During a recent NASA council meeting, SpaceX’s response to a Crew Dragon capsule’s April 20th explosion was repeatedly praised by the agency’s senior Commercial Crew Program (CCP) manager, her optimism clearly rekindled after several undeniably challenging months.
On October 29th and 30th, NASA held its second 2019 Advisory Council (NAC) meeting, comprised of a number of (more or less) independent advisors who convene to receive NASA updates and provide a sort of third-party opinion on the agency’s programs. Alongside NASA’s SLS rocket and Orion spacecraft, Commercial Crew continues to be a major priority for NASA and is equally prominent in NAC meetings, where program officials present updates.
On October 30th, CCP manager Kathy Lueders presented one such update on the progress being made by Commercial Crew providers Boeing and SpaceX, both of which are just weeks away from multiple crucial tests. Boeing is scheduled to perform a pad abort test of its Starliner spacecraft as early as November 4th, while SpaceX is targeting a static fire of a Crew Dragon capsule on November 6th. If that test fire is successful, the same capsule could be ready to support SpaceX’s In-Flight Abort (IFA) test in early-December, and Boeing’s Starliner could attempt its orbital launch debut (OFT) no earlier than (NET) December 17th.
For both SpaceX and Boeing, the results of their respective In-Flight Abort and Orbital Flight Test will determine just how soon NASA will certify each company to attempt their first commercial launches with astronauts aboard. If Boeing’s Pad Abort goes perfectly and Starliner’s NET December 17th OFT is also a total success, the company could be ready for its Crewed Flight Test (CFT) anywhere from 3-6+ months after (March-June 2020).
If SpaceX’s IFA test goes perfectly next month, Crew Dragon’s Demo-2 astronaut launch could occur as early as February or March 2020. In April 2019, SpaceX suffered a major setback when flight-proven Crew Dragon capsule C201 violently exploded milliseconds before a planned abort thruster static fire test, reducing the historic spacecraft to a field of debris. Before that failure, C201 had been assigned to perform the in-flight abort test, while capsule C205 was in the late stages of assembly for Demo-2.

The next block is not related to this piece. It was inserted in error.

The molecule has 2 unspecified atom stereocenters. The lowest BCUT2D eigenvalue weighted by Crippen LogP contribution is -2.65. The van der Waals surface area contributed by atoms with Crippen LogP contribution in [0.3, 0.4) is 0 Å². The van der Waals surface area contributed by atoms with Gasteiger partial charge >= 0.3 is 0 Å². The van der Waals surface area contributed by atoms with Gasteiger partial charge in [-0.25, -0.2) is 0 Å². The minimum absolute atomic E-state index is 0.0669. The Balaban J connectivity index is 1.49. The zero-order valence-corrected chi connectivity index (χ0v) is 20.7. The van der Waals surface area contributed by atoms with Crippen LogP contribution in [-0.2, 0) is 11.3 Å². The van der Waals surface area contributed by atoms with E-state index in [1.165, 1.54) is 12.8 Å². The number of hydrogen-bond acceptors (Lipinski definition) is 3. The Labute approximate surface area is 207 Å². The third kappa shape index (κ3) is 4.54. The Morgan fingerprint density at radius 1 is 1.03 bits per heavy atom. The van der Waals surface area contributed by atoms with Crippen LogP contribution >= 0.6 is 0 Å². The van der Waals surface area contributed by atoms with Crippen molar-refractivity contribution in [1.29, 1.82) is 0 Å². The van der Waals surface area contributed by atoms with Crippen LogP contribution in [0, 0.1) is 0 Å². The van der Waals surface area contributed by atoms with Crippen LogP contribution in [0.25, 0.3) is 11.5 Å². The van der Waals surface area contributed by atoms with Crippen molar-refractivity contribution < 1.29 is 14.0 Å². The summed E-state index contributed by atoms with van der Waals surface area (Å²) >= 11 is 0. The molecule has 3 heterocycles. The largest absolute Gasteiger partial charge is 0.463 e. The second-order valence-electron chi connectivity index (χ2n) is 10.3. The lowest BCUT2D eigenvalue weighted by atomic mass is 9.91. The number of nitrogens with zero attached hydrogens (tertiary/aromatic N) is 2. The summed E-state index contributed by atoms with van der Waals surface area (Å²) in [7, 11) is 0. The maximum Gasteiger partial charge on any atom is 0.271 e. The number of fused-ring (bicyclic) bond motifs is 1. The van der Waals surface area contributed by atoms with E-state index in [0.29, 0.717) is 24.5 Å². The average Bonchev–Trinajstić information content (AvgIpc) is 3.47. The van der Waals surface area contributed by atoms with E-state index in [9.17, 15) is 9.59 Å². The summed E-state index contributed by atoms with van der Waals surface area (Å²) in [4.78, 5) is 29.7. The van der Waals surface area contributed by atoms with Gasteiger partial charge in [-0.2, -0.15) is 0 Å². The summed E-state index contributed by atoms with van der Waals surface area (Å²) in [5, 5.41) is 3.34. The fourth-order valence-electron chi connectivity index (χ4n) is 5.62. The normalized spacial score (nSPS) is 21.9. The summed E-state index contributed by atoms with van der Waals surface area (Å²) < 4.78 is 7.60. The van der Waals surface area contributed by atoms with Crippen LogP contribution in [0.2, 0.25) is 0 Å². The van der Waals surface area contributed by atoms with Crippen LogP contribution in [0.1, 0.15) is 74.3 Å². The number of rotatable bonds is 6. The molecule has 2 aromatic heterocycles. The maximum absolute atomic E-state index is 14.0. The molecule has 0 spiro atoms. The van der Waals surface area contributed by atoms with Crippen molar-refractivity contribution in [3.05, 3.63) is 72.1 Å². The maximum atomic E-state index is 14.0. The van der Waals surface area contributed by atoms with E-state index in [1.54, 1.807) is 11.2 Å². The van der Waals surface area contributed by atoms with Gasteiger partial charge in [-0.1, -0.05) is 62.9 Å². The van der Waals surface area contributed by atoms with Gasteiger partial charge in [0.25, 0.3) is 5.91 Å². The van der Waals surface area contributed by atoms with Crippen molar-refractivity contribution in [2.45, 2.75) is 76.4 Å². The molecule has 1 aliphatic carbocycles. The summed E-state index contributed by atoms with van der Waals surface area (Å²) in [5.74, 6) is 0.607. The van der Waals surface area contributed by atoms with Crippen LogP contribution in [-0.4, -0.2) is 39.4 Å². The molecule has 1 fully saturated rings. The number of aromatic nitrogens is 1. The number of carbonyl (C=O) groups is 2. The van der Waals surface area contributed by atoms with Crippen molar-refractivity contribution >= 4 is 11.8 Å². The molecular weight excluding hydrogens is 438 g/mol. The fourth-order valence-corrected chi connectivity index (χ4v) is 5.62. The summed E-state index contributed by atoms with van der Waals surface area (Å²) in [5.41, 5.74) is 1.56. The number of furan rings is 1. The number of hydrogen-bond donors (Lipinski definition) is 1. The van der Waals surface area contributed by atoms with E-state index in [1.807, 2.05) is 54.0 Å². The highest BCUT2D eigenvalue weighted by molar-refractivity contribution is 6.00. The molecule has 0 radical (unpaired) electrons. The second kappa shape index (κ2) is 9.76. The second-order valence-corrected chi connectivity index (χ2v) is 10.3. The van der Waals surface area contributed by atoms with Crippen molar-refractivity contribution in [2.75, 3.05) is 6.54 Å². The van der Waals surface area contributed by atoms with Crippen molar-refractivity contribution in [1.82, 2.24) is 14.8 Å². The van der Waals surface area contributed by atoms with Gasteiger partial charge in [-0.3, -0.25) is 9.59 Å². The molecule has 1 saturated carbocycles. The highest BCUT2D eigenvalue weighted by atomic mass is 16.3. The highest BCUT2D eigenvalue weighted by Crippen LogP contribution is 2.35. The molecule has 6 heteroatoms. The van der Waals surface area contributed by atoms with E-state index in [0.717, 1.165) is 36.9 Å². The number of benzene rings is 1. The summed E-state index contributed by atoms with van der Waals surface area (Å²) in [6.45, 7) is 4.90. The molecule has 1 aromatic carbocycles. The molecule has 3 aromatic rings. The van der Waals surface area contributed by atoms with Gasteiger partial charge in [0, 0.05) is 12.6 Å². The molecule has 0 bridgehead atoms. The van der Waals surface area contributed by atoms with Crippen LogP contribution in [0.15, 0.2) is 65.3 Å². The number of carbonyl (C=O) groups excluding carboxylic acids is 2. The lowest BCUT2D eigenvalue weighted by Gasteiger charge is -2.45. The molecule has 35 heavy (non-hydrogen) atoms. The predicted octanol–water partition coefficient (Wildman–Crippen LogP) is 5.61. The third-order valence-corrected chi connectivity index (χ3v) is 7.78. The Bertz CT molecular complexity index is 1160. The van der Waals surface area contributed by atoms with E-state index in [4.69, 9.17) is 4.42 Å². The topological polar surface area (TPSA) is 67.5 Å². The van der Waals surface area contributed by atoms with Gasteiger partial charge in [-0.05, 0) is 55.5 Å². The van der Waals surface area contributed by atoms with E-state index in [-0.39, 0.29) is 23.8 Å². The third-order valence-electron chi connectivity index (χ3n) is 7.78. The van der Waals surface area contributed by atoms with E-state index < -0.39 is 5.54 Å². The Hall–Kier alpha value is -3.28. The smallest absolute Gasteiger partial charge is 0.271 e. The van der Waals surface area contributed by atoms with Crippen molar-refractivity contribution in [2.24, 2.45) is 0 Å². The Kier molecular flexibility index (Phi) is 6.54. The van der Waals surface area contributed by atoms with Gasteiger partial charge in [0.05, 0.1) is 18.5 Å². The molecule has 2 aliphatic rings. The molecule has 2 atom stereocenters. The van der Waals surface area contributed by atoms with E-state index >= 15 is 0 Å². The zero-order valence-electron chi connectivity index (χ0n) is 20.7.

Had that explosion never happened and the C201 IFA gone perfectly, Demo-2 could have potentially been ready for launch as early as August or September 2019. Instead, C201’s demise forced SpaceX to change capsule assignments, reassigning C205 to support Crew Dragon’s IFA, while C206 was moved to Demo-2. Nevertheless, as both SpaceX and NASA officials have noted, C201’s on-pad explosion has been viewed as a gift, for the most part, as the capsule failed in a largely controlled and highly-instrumented environment.
In fact, NASA manager Kathy Lueders complimented NASA’s involvement in the anomaly resolution process and repeatedly praised SpaceX’s response to Dragon’s explosion. Although the explosion was an undesirable result, SpaceX’s relentless prioritization flight hardware testing prevented a failure from occurring in flight. Performed alongside NASA, SpaceX’s subsequent investigations and experimentation have essentially brought to light a new design constraint, the knowledge of which many space agencies and companies will likely benefit from.